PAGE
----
As I started to write this article and needed to find an image for the home page, a thought occurred to me: “Could there possibly be a picture of Rashaad Penny and Justin Tucker together?” I didn’t even search for it. Of course not, that would be insane. Literally, I think I’ll lose my mind if such a picture exists.
Penny is a rookie. He’s been in the league for five games. (Kinda). He’s a running back. He’s on the Seattle Seahawks.
Tucker is a veteran. He’s in his seventh season. He’s a kicker. He’s on the Baltimore Ravens.
The two players have never been on the same football field, as far as I could tell. So how could they possibly be linked together for this article? Just from the fact that I began to wonder, would I rather have Penny or Tucker on the Seahawks? It’s a weird thing to consider for a number of reasons, but most pertinent of all is that Tucker is a kicker. Penny is a running back. More important than Penny being a running back though is that Tucker is a kicker. A kicker. We aren’t supposed to care about those. Those guys don’t get drafted in the first round. (Unless you’re Seattle’s current kicker, who by the way was drafted 18 years ago.) Penny was just drafted in the first round.
How could a kicker ever be more valuable than a running back? I’m not sure we have the time to go over all the reasons we got here, but we got here.
A kicker, in some cases, seems to absolutely be more valuable than a running back. Even a good running back.
We can’t quantify how many games the Seahawks have lost in the last three years because of their running backs. I’m sure it’s more than zero, but given the value of the position today, it’s probably not that much more than zero. We can quantify how many games they’ve been losing because of their kickers though, and it’s too many.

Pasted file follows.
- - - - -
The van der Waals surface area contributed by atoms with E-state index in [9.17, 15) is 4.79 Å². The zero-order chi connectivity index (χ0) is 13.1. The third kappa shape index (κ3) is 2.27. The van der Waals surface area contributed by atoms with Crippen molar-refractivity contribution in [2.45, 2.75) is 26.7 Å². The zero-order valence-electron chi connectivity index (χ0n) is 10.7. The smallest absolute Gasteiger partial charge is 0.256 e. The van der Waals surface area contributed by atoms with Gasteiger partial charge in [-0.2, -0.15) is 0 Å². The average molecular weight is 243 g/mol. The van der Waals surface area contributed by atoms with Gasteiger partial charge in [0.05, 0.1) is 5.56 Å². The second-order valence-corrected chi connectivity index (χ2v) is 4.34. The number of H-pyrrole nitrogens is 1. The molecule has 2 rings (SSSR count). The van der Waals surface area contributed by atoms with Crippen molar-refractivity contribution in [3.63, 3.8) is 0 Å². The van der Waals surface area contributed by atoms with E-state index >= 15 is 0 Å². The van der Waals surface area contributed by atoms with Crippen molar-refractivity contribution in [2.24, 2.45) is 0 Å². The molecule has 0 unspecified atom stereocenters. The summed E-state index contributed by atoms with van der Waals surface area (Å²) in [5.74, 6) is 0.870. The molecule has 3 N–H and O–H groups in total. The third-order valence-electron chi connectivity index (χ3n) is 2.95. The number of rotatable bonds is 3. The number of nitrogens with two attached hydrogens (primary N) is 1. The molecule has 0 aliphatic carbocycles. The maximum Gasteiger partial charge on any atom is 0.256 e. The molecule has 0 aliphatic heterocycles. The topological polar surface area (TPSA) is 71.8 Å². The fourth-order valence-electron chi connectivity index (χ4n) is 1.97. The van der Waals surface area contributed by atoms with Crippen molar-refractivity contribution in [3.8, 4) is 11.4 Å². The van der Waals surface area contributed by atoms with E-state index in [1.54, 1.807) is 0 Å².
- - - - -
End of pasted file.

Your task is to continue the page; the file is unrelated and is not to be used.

A lot of other teams feel the same way. Finding a good kicker has become really hard to do and finding a good running back has not been that difficult. On Sunday, Mason Crosby missed four field goals (three from under 45 yards) and a PAT. And he’s one of the reliable ones. Many teams don’t have kickers that they feel they can count on beyond 50 yards, as we saw during the Steven Hauschka era.
The Eagles’ Jake Elliott is 0-for-2 on kicks beyond 40 yards. The Lions’ Matt Prater is 1-for-4 on those kicks. Arizona’s Phil Dawson hasn’t made a kick outside of 30 this year. (0-for-2, the Cardinals are terrible.) Finding a great kicker is really difficult.
And Tucker is the best kicker in the league. Maybe the best kicker in history.
Tucker is 12-for-14 with two uncharacteristic misses from under 50 yards — one was blocked by the Broncos and the other was blocked by the Browns. In his career, Tucker is 50-of-50 inside 30, 65-of-67 from 30-39, 63-of-71 from 40-49, and 36-of-50 from 50 and beyond. He’s got a long of 61 and he’s twice hit from 57. He is 217-of-217 on extra points.
How badly would you want Tucker on the Seahawks? Bad enough to swap your first round running back for him straight up? I proposed this question on Twitter and there were nearly 3,000 votes. The result was just like Justin Tucker from inside 30 yards: 50/50.
Now, some people responded with the idea that I was saying Seattle should trade Penny for Tucker. That’s not what the tweet was about at all. I was just curious if others would. It turns out that a lot of them would. A first round running back or a Hall of Fame kicker?
I don’t know what the right answer is, and I certainly don’t know that a right answer even exists, but I think it’s more than worthy of speculation. Great kicker or good running back...in the modern game, which would make you feel better about the Seahawks chances?